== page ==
When I first started reading the book I made the mistake of just reading a page or two when I had a spare moment. This is a book that is best read with some investment from the reader. Get through at least a chapter in each sitting, if not more, and you will find you get caught up in the ride. I found myself hearing the voices of the featured artists as I read, always a good sign that the authors have chosen the best parts of their interviews and are conveying their thoughts as well as their words with some skill.
Many references are made to the original 'B' movies that inspired the young Richard O'Brien as well as the many movies, plays, musicals and television shows inspired and influenced in turn by Rocky Horror itself. I can see several thesis on Rocky Horror being written in the future referencing the work of Bagnall and Barden, whether these future authors give credit for it or not.
Whilst mostly text, there are eight pages of colour photographs in the middle section, including some rare images from Belinda Sinclair of the 1975 Japanese production cast.
They say everyone has a book in them (and for most people that is where it should remain), I am glad to say that this book will be taking it's rightful place alongside my other Rocky books. Rob and Phil have created something for Rocky fans the world over to treasure and I admire them for it.
Don't Dream It, read it!
David Freeman Tuesday, July 9th, 2013
The book is out now from Telos Publishing.
Below is the information published on the Telos web site about the book.
Born in a tiny attic theatre on a dark and stormy night in the Summer of 1973, The Rocky Horror Show was an immediate hit with audiences and critics alike, and a much-needed shot in the arm for London's jaded theatre-scene.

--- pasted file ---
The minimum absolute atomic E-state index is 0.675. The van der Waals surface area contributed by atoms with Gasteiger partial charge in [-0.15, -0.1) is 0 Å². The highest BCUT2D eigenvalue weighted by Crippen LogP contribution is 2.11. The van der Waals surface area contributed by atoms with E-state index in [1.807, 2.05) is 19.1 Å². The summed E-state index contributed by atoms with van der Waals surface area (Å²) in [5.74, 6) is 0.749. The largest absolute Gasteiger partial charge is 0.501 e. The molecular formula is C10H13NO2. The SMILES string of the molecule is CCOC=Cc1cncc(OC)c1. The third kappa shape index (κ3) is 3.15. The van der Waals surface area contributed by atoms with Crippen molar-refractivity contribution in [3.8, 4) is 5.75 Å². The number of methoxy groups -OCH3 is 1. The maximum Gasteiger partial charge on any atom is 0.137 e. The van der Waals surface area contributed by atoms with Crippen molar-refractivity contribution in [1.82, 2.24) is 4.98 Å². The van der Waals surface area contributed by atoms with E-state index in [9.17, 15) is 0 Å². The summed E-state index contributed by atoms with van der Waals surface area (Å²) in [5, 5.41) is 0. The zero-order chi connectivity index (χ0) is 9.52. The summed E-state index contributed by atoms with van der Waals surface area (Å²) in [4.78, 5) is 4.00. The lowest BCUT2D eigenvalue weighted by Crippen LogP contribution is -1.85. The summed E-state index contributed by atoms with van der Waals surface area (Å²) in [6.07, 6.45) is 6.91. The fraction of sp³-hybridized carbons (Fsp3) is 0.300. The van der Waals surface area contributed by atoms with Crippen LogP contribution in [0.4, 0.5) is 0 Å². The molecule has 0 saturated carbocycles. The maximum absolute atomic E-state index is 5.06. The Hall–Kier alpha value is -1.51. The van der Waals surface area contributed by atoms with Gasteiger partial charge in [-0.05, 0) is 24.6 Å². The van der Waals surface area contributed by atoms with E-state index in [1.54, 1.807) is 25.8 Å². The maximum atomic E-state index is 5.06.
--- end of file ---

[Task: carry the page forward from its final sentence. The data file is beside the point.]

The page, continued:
Four decades on, Richard O’Brien’s hilarious cross-dressing tribute to trashy B-movies, ’50s sci-fi, sexual liberation, gothic horror and rock ’n’ roll has been seen in over 30 countries and translated into more than 20 languages, and it continues to pull in the crowds and attract legions of new fans, while the 1975 film version - now the longest continually playing theatrical release in cinema history - generated an unparalleled cult following which took the concept of audience participation to unheard of levels of immersive enthusiasm.
Exhaustively researched, this book chronicles the extraordinary history, continued evolution and enduring legacy of this immortal tale of a sex-crazed transvestite scientist, extra-terrestrial subterfuge, corruption of the innocent and the creation of life. Incorporating a wealth of archival material, personal memories and new interviews with contributors and participants from every era of Rocky Horror history, the authors explore the show’s origins and influences; the creation of the original London stage production; the numerous national and international revivals; the making of the movie; and the fanatical fishnet following which continues to define the Rocky Horror experience.
So, 'throw open the switches on the Sonic Oscillator', and celebrate a monstrous musical milestone as The Rocky Horror Show turns forty.
We also had a copy TO WIN in our June competition here on the TimeWarp site. Maria Bukley from Newcastle upon Tyne was our lucky winner.